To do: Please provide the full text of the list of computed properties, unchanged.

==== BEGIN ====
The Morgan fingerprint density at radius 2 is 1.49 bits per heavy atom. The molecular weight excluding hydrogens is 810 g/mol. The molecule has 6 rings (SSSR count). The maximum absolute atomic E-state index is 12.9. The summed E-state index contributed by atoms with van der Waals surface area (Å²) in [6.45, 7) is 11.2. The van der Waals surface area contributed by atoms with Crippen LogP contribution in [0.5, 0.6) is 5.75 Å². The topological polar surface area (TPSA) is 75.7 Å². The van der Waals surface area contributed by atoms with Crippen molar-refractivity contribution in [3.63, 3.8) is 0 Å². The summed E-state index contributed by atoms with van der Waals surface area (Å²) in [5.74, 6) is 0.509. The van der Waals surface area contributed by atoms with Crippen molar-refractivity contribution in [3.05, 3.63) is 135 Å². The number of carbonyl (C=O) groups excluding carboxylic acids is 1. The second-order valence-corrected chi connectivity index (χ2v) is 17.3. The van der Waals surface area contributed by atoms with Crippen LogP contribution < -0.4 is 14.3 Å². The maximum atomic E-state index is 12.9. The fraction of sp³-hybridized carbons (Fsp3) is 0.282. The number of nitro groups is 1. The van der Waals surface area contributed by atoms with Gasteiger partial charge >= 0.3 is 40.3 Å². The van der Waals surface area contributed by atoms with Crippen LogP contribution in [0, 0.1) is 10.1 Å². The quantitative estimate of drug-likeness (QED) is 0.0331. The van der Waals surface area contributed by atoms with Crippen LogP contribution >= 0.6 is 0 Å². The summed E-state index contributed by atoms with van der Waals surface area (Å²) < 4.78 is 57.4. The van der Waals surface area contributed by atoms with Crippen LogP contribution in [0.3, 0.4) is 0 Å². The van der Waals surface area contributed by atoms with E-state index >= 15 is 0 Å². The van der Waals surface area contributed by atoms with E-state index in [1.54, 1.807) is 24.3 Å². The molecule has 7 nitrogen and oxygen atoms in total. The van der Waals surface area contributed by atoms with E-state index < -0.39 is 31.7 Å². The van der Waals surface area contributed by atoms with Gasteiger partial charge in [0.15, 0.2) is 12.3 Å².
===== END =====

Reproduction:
The Morgan fingerprint density at radius 2 is 1.49 bits per heavy atom. The molecular weight excluding hydrogens is 810 g/mol. The molecule has 6 rings (SSSR count). The maximum absolute atomic E-state index is 12.9. The summed E-state index contributed by atoms with van der Waals surface area (Å²) in [6.45, 7) is 11.2. The van der Waals surface area contributed by atoms with Crippen LogP contribution in [0.5, 0.6) is 5.75 Å². The topological polar surface area (TPSA) is 75.7 Å². The van der Waals surface area contributed by atoms with Crippen molar-refractivity contribution in [3.63, 3.8) is 0 Å². The summed E-state index contributed by atoms with van der Waals surface area (Å²) in [5.74, 6) is 0.509. The van der Waals surface area contributed by atoms with Crippen molar-refractivity contribution in [3.05, 3.63) is 135 Å². The number of carbonyl (C=O) groups excluding carboxylic acids is 1. The second-order valence-corrected chi connectivity index (χ2v) is 17.3. The van der Waals surface area contributed by atoms with Crippen LogP contribution < -0.4 is 14.3 Å². The maximum atomic E-state index is 12.9. The fraction of sp³-hybridized carbons (Fsp3) is 0.282. The number of nitro groups is 1. The van der Waals surface area contributed by atoms with Gasteiger partial charge >= 0.3 is 40.3 Å². The van der Waals surface area contributed by atoms with Crippen LogP contribution in [0, 0.1) is 10.1 Å². The quantitative estimate of drug-likeness (QED) is 0.0331. The van der Waals surface area contributed by atoms with Crippen LogP contribution >= 0.6 is 0 Å². The summed E-state index contributed by atoms with van der Waals surface area (Å²) < 4.78 is 57.4. The van der Waals surface area contributed by atoms with Crippen LogP contribution in [0.3, 0.4) is 0 Å². The van der Waals surface area contributed by atoms with E-state index >= 15 is 0 Å². The van der Waals surface area contributed by atoms with E-state index in [1.54, 1.807) is 24.3 Å². The molecule has 7 nitrogen and oxygen atoms in total. The van der Waals surface area contributed by atoms with E-state index < -0.39 is 31.7 Å². The van der Waals surface area contributed by atoms with Gasteiger partial charge in [0.15, 0.2) is 12.3 Å².